Every year, some percentage of undergraduate students majoring in an academic discipline within the liberal arts, often aka Arts and Science, wonder: what’s next? As in, what will I do when I complete my degree? Many do not need to wonder because they are on a clear path–pre-med or pre-law for example. But for those wondering, we hope our site sheds some light on the variety of possibilities. For one example (click the image above for the source) we like the idea of literally combining art and science (so did da Vinci):
…a mysterious, nearly universal growth pattern first observed by Leonardo da Vinci 500 years ago: a simple yet startling relationship that always holds between the size of a tree’s trunk and sizes of its branches. A new paper has reignited the debate over why trees grow this way, asserting that they may be protecting themselves from wind damage.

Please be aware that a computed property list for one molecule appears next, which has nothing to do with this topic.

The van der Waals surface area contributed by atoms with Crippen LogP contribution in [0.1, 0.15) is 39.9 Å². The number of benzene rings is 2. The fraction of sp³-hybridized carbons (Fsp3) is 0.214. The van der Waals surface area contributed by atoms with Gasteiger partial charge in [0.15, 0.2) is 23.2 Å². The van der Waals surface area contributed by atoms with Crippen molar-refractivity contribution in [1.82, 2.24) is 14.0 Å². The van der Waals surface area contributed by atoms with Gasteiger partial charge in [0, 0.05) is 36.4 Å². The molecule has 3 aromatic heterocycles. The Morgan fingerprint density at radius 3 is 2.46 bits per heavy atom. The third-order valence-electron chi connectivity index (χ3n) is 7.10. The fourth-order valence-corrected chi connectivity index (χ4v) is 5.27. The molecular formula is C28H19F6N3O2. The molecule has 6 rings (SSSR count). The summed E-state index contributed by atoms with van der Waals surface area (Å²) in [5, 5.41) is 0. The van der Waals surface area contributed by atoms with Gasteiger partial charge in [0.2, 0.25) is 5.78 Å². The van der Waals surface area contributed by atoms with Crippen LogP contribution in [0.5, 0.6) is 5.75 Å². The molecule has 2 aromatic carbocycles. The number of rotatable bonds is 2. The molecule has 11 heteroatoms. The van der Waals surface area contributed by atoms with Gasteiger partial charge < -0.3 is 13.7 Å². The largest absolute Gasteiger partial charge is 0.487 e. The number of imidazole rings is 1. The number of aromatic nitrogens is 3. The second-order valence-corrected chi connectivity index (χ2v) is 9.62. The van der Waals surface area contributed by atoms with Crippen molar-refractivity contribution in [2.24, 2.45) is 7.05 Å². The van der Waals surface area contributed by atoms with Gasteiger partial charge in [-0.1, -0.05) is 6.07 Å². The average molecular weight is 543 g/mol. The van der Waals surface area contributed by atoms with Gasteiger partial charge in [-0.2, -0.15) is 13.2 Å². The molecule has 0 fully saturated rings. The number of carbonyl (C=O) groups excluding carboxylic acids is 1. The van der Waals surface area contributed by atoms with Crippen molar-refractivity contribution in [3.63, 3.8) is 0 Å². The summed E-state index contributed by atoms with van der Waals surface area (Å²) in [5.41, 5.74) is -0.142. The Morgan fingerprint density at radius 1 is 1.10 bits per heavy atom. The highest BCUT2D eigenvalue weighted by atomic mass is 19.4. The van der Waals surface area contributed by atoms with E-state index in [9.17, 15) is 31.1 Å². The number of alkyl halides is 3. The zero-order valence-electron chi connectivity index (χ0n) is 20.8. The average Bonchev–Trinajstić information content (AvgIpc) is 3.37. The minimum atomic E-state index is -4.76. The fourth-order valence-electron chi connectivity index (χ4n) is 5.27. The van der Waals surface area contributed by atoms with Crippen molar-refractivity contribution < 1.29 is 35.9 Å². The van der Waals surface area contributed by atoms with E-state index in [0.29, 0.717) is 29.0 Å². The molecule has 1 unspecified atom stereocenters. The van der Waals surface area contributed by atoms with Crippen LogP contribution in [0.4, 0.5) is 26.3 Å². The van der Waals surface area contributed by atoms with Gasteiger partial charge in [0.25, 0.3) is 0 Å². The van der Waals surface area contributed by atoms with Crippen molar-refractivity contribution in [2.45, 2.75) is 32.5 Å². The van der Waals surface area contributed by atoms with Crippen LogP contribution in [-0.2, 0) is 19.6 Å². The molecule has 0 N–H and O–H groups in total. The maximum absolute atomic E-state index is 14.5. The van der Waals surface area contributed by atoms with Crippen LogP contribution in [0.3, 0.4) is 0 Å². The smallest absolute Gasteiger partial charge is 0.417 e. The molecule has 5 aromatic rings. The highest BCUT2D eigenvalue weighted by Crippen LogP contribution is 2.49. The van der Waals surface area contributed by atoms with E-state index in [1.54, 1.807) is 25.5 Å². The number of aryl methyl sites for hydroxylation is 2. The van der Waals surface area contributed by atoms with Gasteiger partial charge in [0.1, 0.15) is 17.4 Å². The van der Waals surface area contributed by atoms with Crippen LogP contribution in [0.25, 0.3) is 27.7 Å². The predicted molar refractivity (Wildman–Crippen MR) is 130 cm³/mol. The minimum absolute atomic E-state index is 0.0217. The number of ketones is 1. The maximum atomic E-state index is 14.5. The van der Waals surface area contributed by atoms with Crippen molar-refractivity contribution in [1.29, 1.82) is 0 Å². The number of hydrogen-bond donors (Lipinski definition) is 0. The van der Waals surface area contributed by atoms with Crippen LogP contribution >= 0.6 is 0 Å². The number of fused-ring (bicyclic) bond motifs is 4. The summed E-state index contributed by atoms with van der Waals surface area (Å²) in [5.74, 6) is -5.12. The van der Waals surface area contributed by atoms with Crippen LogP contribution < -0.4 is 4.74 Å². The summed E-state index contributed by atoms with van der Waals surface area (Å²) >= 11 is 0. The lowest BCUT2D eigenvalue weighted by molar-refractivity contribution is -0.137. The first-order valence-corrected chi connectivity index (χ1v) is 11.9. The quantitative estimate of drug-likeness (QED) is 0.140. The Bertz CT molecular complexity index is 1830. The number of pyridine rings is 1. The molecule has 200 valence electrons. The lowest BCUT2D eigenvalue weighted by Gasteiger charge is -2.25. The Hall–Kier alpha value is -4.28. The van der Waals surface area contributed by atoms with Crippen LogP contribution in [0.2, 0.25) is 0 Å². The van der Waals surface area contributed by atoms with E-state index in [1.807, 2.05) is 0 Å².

“Leonardo’s rule is an amazing thing,” said Kate McCulloh of Oregon State University, a scientist specializing in plant physiology. “Until recently, people really haven’t tested it.”
Da Vinci wrote in his notebook that “all the branches of a tree at every stage of its height when put together are equal in thickness to the trunk.” In other words, if a tree’s branches were folded upward and squeezed together, the tree would look like one big trunk with the same thickness from top to bottom.
To investigate why this rule may exist, physicist Christophe Eloy, from the University of Provence in France, designed trees with intricate branching patterns on a computer.